Film Review – Smile (2022)

Smile out now to own

Your eyes are the doorway to your soul, a smile is the light to your soul. The human expressions tell us many things about a person, those expressions come to fold in Parker Finn’s debut feature Smile.

Like the opening scene of David Lynch’s Blue Velvet,  what we see on the surface is not always we we get below the surface. That film paraded the perfect Americana, however as the camera panned lower amongst the mud another world, darker lives. Finn’s film tackles trauma with a sadistic, effective yet derivative, dementedly effective horror.

Sosie Bacon (daughter of Kevin Bacon) plays Rose Cotter, dedicated her life as a psychiatrist. Helping others with mental illness, as she leaves her office after another long shift she gets a call. A new patient (Catlin Stasey) is coming to her. She claims Malevolent grinning, body swapping entities pushing their victims to kill themselves after smiling, they ‘smile’  at her grotesquely. Now Rose herself world starts to unravel as she starts to see this entity too . Determined not to die she tries to figure out to stop this threat , or are these old wounds reopened? All thanks to over working this has triggered childhood traumas, PTSD that has haunted her all her life.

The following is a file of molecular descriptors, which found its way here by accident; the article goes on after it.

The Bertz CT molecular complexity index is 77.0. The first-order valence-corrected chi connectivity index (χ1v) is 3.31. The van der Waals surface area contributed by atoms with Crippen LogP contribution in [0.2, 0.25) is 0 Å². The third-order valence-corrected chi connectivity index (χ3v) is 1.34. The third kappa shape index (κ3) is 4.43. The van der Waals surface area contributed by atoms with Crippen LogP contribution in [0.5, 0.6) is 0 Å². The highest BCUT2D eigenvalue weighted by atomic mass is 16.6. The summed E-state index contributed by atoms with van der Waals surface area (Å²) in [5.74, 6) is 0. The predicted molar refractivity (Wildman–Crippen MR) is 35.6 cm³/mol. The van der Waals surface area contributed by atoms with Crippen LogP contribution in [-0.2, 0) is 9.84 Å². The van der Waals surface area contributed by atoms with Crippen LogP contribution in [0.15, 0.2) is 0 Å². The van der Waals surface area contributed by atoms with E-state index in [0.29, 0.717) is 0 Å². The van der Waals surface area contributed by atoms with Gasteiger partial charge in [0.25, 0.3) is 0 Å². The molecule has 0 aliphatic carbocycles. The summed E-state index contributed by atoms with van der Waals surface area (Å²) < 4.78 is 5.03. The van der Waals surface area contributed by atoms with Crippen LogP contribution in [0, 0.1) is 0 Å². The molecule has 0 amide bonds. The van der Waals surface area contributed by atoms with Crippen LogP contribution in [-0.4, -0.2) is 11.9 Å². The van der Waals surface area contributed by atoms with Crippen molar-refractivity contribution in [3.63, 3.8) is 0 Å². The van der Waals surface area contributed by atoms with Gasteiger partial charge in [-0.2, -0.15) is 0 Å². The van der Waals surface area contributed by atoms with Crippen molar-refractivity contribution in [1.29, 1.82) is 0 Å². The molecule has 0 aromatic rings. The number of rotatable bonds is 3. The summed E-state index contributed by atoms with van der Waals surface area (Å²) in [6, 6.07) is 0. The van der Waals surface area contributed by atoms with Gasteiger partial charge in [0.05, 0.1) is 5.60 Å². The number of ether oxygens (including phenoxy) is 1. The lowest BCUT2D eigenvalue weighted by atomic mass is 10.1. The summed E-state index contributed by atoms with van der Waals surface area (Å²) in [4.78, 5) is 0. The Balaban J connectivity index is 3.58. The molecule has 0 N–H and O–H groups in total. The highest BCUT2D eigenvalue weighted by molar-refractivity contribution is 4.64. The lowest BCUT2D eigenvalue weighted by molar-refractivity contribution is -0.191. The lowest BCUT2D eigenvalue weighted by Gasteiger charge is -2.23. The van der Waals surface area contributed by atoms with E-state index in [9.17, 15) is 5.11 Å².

The film opens with a flashback,  of a woman dying on her bed and a young girl staring at her. This is Rose and the catalyst to her own trauma. Trauma and Mental illness are no strangers to the horror genre. Smile isn’t original in it’s origins (based on Finn’s 2020 Laura Hasn’t Slept Short), this doesn’t mean this film isn’t great, it’s far from it. Thematically the film shares elements from the likes of The Ring and It Follows.

Parker Finn uses Jump scares as well as Charlie Saroff’s Dutch angle cinematography to unearth the horrors. Also Juan Cristobal Tapia de Veer’s unsettling sound design keeps you on the edge throughout. Once again proving the importance of getting the right marriage between the film and it’s sound Design. Even silence itself plays a pivotal part of the film.

Smile is a genuinely creepy film. It doesn’t hide from the fact mental illness,  trauma effects us all, including those professionally there to help us. It showcases the cathartic world anyone who suffers from the illness finds themselves in. It’s a world that feels isolated, emotional and even stigmatised. After watching this you may not react the same way to anyone who smiles at you again!


Horror, Mystery | USA, 2022 | 15 | 4K, Blu-ray, DVD | 26th December 2022 (UK) | Paramount Home Entertainment | Dir. Parker Finn | Sosie Bacon, Jessie T. Usher, Kyle Gallner, Rob Morgan, Kal Penn

This review was originally posted t The Peoples Movies on 26th December 2022 | Original review link

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